County law libraries can enhance their visibility and demonstrate the value of a public law library by taking the lead in the development of services to meet the needs of self-represented litigants. This program will demonstrate how Pennsylvania court libraries with a small staff and limited resources have collaborated with the court to provide improved service to the self-represented litigant with the creation of self-help centers and forms development.
Target Audience: Reference librarians and others interested in access to justice issues
1. Participants will be able to explain the issues affecting the functionally illiterate in their access to justice.
2. Participants will be able to design a reference plan to be able to assist functionally illiterate law library customers.
Many litigants who can neither afford an attorney nor qualify for any assistance programs find their way to the local law library to see if they can proceed on their own. A significant number of these individuals would be classified as illiterate. The National Institute of Literacy estimates that more than 20 percent of adults read at or below a fifth-grade level. Librarians typically supply these customers with written materials because they are the only (or easiest) resources available. Nevertheless, such texts may be too difficult for these litigants, so what other assistance can librarians provide? This program will examine some of the hurdles that face the illiterate as they try to navigate the legal system. It will also offer some ideas on how to help such individuals who come to the law library seeking assistance.
Target Audience: All librarians interested in social networking
1. Participants will be able to identify what legal issues might arise around social networking sites and usage.
2. Participants will be able to explain the pressures on and risks to courts, judges, and judicial staff – including court libraries – when engaging in social networking at the institutional level.
Social networking sites spread information effortlessly. For litigants and courts, this can be both risky and beneficial. Could your spouse gain access to your emails and IMs in Facebook during a divorce? How can courts engage in social networking in such a way that maintains impartiality and ethical standards while promoting public trust and accountability? This panel will discuss social networking issues that arise during litigation, provide an overview of a recent groundbreaking study by the Conference of Court Public Information Officers (CCPIO New Media Report), and survey the federal courts’ reaction to and use of social networking sites. This session will answer substantive legal and policy questions surrounding social networking and the justice system.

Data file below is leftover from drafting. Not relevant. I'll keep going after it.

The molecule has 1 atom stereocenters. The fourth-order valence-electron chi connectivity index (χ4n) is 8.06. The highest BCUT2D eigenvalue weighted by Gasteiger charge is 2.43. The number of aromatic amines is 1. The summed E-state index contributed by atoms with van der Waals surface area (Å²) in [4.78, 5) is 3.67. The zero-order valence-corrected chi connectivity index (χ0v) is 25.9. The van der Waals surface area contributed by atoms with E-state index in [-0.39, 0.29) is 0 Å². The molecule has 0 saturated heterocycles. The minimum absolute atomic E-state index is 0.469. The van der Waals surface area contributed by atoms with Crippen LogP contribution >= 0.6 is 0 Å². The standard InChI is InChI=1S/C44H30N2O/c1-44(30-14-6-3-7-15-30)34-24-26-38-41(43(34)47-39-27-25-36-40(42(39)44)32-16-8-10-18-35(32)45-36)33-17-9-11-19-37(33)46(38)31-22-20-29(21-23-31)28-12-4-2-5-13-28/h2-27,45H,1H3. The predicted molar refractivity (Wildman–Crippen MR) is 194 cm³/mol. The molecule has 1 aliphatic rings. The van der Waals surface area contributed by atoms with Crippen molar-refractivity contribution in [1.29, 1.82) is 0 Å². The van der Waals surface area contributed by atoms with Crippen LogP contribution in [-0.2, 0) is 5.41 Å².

Karen Salaz recommends attendees view this YouTube video (EPIC 2015) prior to the session.
Target Audience: Librarians serving rural areas
1. Participants will be able to identify at least five specific instances wherein services to the legal community of a predominantly rural audience are significantly different from those provided to more populous regions.
2. Participants will be able to analyze data documenting these differences and use them to improve library services for their own communities.
Law schools and legal institutions in rural settings have a unique perspective on access to legal resources and instruction of legal professionals. Some vendors no longer support institution-specific representatives for smaller schools. Primary legal resources in low-population states are limited, and secondary sources may be nonexistent. New attorneys going into rural law offices will have neither the resources of large firms nor the benefits of additional training by firm librarians. Given these realities, three central questions need to be addressed: 1) What differences are legal institutions with significant rural populations noticing, and can these differences be documented? 2) What is being done to accommodate for them? 3) Where is it possible to affect change? Many law librarians in rural states are finding ways to benefit from this environment and making resources available to a grateful audience of legal professionals. This program will illuminate the weaknesses of supply and raise awareness among librarians and vendors who service rural areas with a goal toward improvement.
Target Audience: Directors, reference librarians, and IT librarians serving self-represented litigants and other members of the public
1. Participants will be able to assess the development of new national objectives and proposals for serving self-represented litigants.
2. Participants will be able to explain new federal requirements regarding language access and interpreter services to their libraries and parent organizations.
In the last few years, there have been dynamic changes in how government institutions serve self-represented litigants. First, the effects of the 2008 change in federal administration are now reaching the courts and ancillary agencies, including libraries that serve self-represented litigants. For example, the Department of Justice is now mandating significant increases in interpreter services and the use of Limited English Proficiency (LEP) Plans. Second, the Legal Services Corporation has adopted innovative new technologies to reach under-served self-represented litigants. Third, state courts are focusing their attention on the financially driven re-engineering of court services by including streamlined and improved services for the public. Two nationally known innovators in these fields will review these significant changes and explain how participants can best prepare for them.